While many of the students participating in this high school invitational art exhibition have also taken formal art classes in school, the invitation is extended broadly: the goal is to reach all students who are engaged by art and who have made excellent work, inside or outside the normal curriculum.  The work will be judged by a panel of MASS MoCA staff, area artists and teachers. In addition to cash prizes, a special tuition credit is also offered as the grand prize by North Adams’ Massachusetts College of Liberal Arts (MCLA).

Participating schools include Drury High School in North Adams; Berkshire Arts and Technology Charter School (BART) and Hoosac Valley High School, in Adams; Buxton School and Pine Cobble School, in Williamstown; and Mt. Greylock Regional High School in Williamstown, which includes students from Williamstown, Hancock, and Lanesborough.

The high school invitational exhibit will open at MASS MoCA on Friday, April 13, at 6 PM, with free admission. Awards will take place at 6:45 PM, with a reception to follow at 7:15 PM. The artworks will remain on view at MASS MoCA from 11 AM to 5 PM on Saturday, April 14, and Sunday, April 15 (gallery admission required).  After the run at MASS MoCA the exhibition will move to the gallery at the Eclipse Mill on Route 2, in North Adams, thanks to the support and courtesy of the mill residents, many of whom are professional local artists, where it will be on view from noon to 5 PM on the weekends of April 21-22, April 28-29, and May 5-6. A reception at the Eclipse Mill Gallery will take place on Friday, April 27, from 6 PM to 9 PM.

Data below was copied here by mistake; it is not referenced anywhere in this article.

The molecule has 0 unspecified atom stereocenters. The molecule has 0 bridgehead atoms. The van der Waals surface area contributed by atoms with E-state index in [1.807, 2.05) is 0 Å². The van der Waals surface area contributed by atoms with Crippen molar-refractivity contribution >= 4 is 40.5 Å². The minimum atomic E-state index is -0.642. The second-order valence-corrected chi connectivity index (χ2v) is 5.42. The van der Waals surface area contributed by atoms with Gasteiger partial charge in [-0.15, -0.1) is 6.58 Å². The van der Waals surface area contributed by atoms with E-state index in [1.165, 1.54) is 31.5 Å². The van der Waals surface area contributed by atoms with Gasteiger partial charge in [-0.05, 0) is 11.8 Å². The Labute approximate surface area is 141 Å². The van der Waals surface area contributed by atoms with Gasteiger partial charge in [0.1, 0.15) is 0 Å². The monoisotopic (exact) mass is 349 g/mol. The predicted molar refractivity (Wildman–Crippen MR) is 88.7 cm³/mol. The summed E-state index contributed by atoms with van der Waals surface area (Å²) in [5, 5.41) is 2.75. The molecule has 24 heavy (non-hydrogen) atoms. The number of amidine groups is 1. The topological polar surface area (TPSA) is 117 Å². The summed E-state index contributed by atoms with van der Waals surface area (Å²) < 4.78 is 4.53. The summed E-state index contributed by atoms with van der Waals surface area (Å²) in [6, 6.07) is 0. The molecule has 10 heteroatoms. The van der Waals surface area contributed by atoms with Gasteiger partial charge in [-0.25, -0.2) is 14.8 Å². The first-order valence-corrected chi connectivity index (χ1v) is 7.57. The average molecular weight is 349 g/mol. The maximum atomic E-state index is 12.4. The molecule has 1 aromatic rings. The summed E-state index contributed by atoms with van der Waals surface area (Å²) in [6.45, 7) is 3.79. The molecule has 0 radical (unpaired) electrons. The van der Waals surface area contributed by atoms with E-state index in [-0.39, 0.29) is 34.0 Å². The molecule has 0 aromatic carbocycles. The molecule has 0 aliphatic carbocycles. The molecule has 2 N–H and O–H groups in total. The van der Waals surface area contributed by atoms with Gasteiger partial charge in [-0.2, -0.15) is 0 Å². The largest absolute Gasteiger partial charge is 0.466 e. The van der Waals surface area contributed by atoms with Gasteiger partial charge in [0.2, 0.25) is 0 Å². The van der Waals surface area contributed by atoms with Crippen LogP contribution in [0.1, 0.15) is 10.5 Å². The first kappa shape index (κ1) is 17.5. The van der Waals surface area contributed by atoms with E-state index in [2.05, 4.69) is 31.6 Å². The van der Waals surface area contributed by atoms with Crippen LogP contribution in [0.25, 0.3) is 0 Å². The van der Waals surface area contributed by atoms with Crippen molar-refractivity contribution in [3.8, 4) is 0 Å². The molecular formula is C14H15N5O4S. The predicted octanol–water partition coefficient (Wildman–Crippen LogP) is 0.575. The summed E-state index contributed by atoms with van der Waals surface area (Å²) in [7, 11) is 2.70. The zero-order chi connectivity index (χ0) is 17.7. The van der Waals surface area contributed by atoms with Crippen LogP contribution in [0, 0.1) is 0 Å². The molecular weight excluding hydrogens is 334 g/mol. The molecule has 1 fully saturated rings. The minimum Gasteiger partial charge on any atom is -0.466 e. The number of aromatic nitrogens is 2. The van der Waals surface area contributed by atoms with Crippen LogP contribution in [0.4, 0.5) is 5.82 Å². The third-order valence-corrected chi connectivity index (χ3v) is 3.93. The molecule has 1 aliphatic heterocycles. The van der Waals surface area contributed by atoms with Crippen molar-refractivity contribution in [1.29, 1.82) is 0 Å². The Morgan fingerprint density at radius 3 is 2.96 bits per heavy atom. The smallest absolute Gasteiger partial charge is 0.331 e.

Posted April 6, 2012 by MASS MoCA
Filed under BLOG, Exhibitions, High School Art Show, North Adams
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The Biggers They Come

Director of Exhibitions Planning, Dante Birch, reminisces about some of the (crazier) exhibitions past. There’s never a dull moment at MASS MoCA!

I was asked recently to provide a blog entry. Well, I always cringe when this time rolls around because I think “oh my goodness, what am I going to write about?” But it turns out to be a good opportunity to look back. Things are often so busy we spend our time only looking forward.

So this is what we’ve been up to lately.

De-installation of Katharina Grosse:

Installation of Sanford Biggers:

De-installation of Nari Ward:

Well I don’t know about you but I’m starting to see a trend….heavy equipment maybe?

It seems that we can’t do much of anything here at MASS MoCA unless it involves a 10,000 pound booming forklift, a handful of standard forklifts, a crane, and an endless supply of chain falls and staging. Maybe that’s part of the magic of MASS MoCA? We take on these unusual projects of scale. The artist wants to suspend a boat in the gallery? Sure…let’s do it. Compared to what we’ve done before…. What a minute, what have we done?